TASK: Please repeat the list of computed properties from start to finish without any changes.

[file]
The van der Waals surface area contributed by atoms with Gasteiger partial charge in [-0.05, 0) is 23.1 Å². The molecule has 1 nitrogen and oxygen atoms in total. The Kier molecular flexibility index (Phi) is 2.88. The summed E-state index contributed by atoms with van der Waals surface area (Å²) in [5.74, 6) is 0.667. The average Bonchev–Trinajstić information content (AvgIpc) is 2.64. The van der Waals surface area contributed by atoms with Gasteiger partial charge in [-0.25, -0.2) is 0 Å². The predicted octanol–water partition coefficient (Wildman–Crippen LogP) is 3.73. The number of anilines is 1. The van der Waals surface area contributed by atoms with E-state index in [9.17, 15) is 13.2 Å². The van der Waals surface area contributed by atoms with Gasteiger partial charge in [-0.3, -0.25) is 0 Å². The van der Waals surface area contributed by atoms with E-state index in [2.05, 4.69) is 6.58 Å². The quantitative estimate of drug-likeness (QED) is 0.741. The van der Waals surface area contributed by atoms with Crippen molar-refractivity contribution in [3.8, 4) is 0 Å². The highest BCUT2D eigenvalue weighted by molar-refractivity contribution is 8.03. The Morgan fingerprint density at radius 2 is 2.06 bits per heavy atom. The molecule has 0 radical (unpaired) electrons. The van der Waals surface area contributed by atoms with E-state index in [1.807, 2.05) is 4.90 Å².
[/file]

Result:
The van der Waals surface area contributed by atoms with Gasteiger partial charge in [-0.05, 0) is 23.1 Å². The molecule has 1 nitrogen and oxygen atoms in total. The Kier molecular flexibility index (Phi) is 2.88. The summed E-state index contributed by atoms with van der Waals surface area (Å²) in [5.74, 6) is 0.667. The average Bonchev–Trinajstić information content (AvgIpc) is 2.64. The van der Waals surface area contributed by atoms with Gasteiger partial charge in [-0.25, -0.2) is 0 Å². The predicted octanol–water partition coefficient (Wildman–Crippen LogP) is 3.73. The number of anilines is 1. The van der Waals surface area contributed by atoms with E-state index in [9.17, 15) is 13.2 Å². The van der Waals surface area contributed by atoms with Gasteiger partial charge in [-0.3, -0.25) is 0 Å². The van der Waals surface area contributed by atoms with E-state index in [2.05, 4.69) is 6.58 Å². The quantitative estimate of drug-likeness (QED) is 0.741. The van der Waals surface area contributed by atoms with Crippen molar-refractivity contribution in [3.8, 4) is 0 Å². The highest BCUT2D eigenvalue weighted by molar-refractivity contribution is 8.03. The Morgan fingerprint density at radius 2 is 2.06 bits per heavy atom. The molecule has 0 radical (unpaired) electrons. The van der Waals surface area contributed by atoms with E-state index in [1.807, 2.05) is 4.90 Å².